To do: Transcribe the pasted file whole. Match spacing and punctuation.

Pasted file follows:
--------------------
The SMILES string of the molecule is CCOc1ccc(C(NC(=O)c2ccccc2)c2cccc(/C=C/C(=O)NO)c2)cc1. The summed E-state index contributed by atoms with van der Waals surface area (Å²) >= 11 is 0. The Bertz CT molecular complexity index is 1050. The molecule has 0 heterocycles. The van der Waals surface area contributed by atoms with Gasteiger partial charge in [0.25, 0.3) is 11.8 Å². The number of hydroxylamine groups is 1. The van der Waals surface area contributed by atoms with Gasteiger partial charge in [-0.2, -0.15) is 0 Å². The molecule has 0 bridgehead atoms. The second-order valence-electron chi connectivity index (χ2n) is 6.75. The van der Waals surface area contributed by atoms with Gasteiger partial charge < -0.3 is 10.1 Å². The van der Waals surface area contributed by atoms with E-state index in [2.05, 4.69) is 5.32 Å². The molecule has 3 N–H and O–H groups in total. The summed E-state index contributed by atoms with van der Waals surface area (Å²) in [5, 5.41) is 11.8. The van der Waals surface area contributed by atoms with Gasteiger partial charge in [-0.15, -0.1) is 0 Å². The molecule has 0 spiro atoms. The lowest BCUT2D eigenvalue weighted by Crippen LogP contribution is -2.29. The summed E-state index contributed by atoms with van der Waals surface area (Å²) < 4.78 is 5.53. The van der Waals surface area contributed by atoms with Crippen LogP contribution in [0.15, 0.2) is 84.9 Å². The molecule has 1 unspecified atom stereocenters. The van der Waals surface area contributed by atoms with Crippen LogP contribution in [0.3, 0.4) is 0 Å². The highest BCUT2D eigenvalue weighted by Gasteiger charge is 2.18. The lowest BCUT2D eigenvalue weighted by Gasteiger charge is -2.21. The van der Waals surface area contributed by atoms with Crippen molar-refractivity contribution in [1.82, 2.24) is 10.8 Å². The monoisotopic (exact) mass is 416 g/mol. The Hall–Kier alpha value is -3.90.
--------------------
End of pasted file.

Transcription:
The SMILES string of the molecule is CCOc1ccc(C(NC(=O)c2ccccc2)c2cccc(/C=C/C(=O)NO)c2)cc1. The summed E-state index contributed by atoms with van der Waals surface area (Å²) >= 11 is 0. The Bertz CT molecular complexity index is 1050. The molecule has 0 heterocycles. The van der Waals surface area contributed by atoms with Gasteiger partial charge in [0.25, 0.3) is 11.8 Å². The number of hydroxylamine groups is 1. The van der Waals surface area contributed by atoms with Gasteiger partial charge in [-0.2, -0.15) is 0 Å². The molecule has 0 bridgehead atoms. The second-order valence-electron chi connectivity index (χ2n) is 6.75. The van der Waals surface area contributed by atoms with Gasteiger partial charge < -0.3 is 10.1 Å². The van der Waals surface area contributed by atoms with E-state index in [2.05, 4.69) is 5.32 Å². The molecule has 3 N–H and O–H groups in total. The summed E-state index contributed by atoms with van der Waals surface area (Å²) in [5, 5.41) is 11.8. The van der Waals surface area contributed by atoms with Gasteiger partial charge in [-0.15, -0.1) is 0 Å². The molecule has 0 spiro atoms. The lowest BCUT2D eigenvalue weighted by Crippen LogP contribution is -2.29. The summed E-state index contributed by atoms with van der Waals surface area (Å²) < 4.78 is 5.53. The van der Waals surface area contributed by atoms with Crippen LogP contribution in [0.15, 0.2) is 84.9 Å². The molecule has 1 unspecified atom stereocenters. The van der Waals surface area contributed by atoms with Crippen LogP contribution in [0.3, 0.4) is 0 Å². The highest BCUT2D eigenvalue weighted by Gasteiger charge is 2.18. The lowest BCUT2D eigenvalue weighted by Gasteiger charge is -2.21. The van der Waals surface area contributed by atoms with Crippen molar-refractivity contribution in [1.82, 2.24) is 10.8 Å². The monoisotopic (exact) mass is 416 g/mol. The Hall–Kier alpha value is -3.90.